Friday, May 22, 2009

Nepal hand in Naxal strike?

MUMBAI/KATHMANDU, 22 MAY: Maharashtra home minister Mr Jayant Patil today feared involvement of Maoists from Nepal in the Wednesday’s Naxalite attack on counter-insurgency commandos in Dhanora taluka of Gadchiroli district in which two officers and 14 constables including five women were killed by the insurgents.
Mr Patil told reporters after visiting the site of encounter between the police and Naxalites at Hattigota forests of Dhanora that the state police was collecting more information to ascertain the involvement of Maoists from Nepal. The police suspected such involvement since the frequency of attacks has not only increased in last few months but the insurgents were getting improved sets of weapons, the source of which could only be tracked down to the sympathisers from the Himalayan state. The state police have a special anti-Naxalite centre headed by an IG rank officer at Nagpur.
The minister spoke his mind after the funeral of the cops in Gadchiroli district. The Naxalites turned violent since their call for a two-day general strike (bandh) elicited just a modest response.
About 35 police personnel have been killed by Naxalites in four months. The last encounter took place on 30 January in the same Dhanora area in which 15 cops fell to the Naxalite bullets and mortars. In that attack mortars were used form the first time raising suspicion about the source weapon supply.
However, Mr Patil said the leader of Wednesday police team inspector Ashok Aiyar and sub-inspector Shantaram Ghorpade had rushed to take on insurgents without informing the Control Room. Apparently, they underestimated the number of Naxalites who were waiting to ambush the team of commandos. The team of 16 cops was vastly outnumbered by the attackers.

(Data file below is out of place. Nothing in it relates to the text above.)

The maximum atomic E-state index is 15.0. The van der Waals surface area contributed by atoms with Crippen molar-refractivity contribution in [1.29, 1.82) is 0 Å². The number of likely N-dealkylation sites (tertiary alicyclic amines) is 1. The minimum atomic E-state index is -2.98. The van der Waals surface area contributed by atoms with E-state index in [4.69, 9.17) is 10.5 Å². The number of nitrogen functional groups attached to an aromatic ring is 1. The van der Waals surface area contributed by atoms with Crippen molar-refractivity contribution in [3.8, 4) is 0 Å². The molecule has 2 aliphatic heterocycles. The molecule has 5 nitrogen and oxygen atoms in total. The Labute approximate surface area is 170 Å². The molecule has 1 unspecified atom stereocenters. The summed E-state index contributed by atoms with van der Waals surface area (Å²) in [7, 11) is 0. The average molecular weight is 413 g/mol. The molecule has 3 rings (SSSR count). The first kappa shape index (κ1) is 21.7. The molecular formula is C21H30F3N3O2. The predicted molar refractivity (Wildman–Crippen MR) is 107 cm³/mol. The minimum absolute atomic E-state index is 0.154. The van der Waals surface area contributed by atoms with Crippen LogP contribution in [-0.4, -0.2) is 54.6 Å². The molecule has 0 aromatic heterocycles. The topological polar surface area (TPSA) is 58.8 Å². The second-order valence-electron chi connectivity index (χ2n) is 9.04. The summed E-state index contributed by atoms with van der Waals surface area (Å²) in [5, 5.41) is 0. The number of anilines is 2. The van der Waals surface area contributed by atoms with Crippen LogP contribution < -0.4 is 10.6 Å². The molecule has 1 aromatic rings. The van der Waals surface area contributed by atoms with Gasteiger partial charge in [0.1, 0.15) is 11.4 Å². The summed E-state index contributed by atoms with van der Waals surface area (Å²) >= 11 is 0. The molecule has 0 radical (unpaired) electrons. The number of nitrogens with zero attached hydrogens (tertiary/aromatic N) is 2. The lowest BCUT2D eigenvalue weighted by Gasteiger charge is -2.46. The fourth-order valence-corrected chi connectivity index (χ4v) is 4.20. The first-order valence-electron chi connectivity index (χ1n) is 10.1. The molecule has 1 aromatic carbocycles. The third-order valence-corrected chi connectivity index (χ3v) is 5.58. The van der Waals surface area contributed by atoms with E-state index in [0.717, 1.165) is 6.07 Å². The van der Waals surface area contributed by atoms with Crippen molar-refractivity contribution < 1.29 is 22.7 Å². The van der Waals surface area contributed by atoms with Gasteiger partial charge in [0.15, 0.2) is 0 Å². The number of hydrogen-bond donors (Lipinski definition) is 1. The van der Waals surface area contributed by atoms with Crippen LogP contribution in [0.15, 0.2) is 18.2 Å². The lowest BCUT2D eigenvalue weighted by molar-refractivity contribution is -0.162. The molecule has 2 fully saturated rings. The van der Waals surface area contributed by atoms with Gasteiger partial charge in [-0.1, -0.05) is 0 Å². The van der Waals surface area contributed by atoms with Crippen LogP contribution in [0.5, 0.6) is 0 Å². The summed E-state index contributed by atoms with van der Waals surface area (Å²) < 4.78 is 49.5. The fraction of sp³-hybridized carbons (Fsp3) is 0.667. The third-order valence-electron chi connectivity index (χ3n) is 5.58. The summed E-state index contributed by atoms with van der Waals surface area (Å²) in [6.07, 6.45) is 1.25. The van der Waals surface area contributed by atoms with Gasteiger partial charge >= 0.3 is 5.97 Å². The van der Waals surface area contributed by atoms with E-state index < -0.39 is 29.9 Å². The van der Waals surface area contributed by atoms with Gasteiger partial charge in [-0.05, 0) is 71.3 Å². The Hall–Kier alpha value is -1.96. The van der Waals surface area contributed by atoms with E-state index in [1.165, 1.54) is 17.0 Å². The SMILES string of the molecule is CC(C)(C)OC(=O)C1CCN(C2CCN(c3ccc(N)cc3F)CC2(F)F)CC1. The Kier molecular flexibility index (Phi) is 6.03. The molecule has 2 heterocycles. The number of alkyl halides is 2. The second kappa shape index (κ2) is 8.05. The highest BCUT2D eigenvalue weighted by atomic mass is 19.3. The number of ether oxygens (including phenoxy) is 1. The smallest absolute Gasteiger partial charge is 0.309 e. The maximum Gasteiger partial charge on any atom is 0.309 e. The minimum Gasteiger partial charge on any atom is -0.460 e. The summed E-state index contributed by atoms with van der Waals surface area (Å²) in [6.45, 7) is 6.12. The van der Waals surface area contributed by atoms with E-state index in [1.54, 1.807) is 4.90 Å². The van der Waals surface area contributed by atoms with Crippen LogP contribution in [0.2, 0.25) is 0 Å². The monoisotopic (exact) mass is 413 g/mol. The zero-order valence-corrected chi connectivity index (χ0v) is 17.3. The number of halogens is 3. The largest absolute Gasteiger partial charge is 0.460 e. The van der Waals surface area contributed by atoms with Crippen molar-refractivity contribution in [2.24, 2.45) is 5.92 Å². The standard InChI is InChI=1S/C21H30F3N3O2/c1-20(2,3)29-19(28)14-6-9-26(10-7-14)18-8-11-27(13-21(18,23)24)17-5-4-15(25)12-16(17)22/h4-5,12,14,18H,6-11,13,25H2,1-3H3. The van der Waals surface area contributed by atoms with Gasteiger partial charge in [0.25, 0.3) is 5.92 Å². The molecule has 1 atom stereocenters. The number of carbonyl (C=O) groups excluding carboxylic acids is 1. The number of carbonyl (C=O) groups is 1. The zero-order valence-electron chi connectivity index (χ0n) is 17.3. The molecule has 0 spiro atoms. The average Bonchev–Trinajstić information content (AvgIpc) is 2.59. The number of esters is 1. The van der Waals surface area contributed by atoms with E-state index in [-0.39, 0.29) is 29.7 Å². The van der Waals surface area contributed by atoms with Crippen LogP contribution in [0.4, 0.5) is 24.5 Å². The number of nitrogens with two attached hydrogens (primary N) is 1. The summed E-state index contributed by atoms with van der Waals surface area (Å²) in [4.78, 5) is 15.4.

The minister has announced Rs 25 lakh in compensation to each family with government jobs for two besides free dwellings and medical care.
In Kathmandu, a 32-year-old Indian who had come to invest in Nepal only four months ago was killed in a remote town in the far west of the country, police said today.
Vishal Jain from Agra came to Nepal to invest in and help run a condiments factory in Mahendranagar in Kanchanpur district.
Jain was returning home from the Vaijanath Katha Factory he used to run with relatives Saturday when he was kidnapped, the police said.
His family received a call for ransom with the kidnappers asking for NRS 20 million. After negotiations, the family agreed to pay NRS 1.10 million but there was no trace of the kidnapped man.
On Wednesday, the police found his body in a forest. His hands and feet were tied, a gag was placed over his mouth and a blindfold over his eyes.
The body bore stab marks as well as bullet injuries. A port mortem report said he had died due to gunshot wounds.
No one has been arrested yet.

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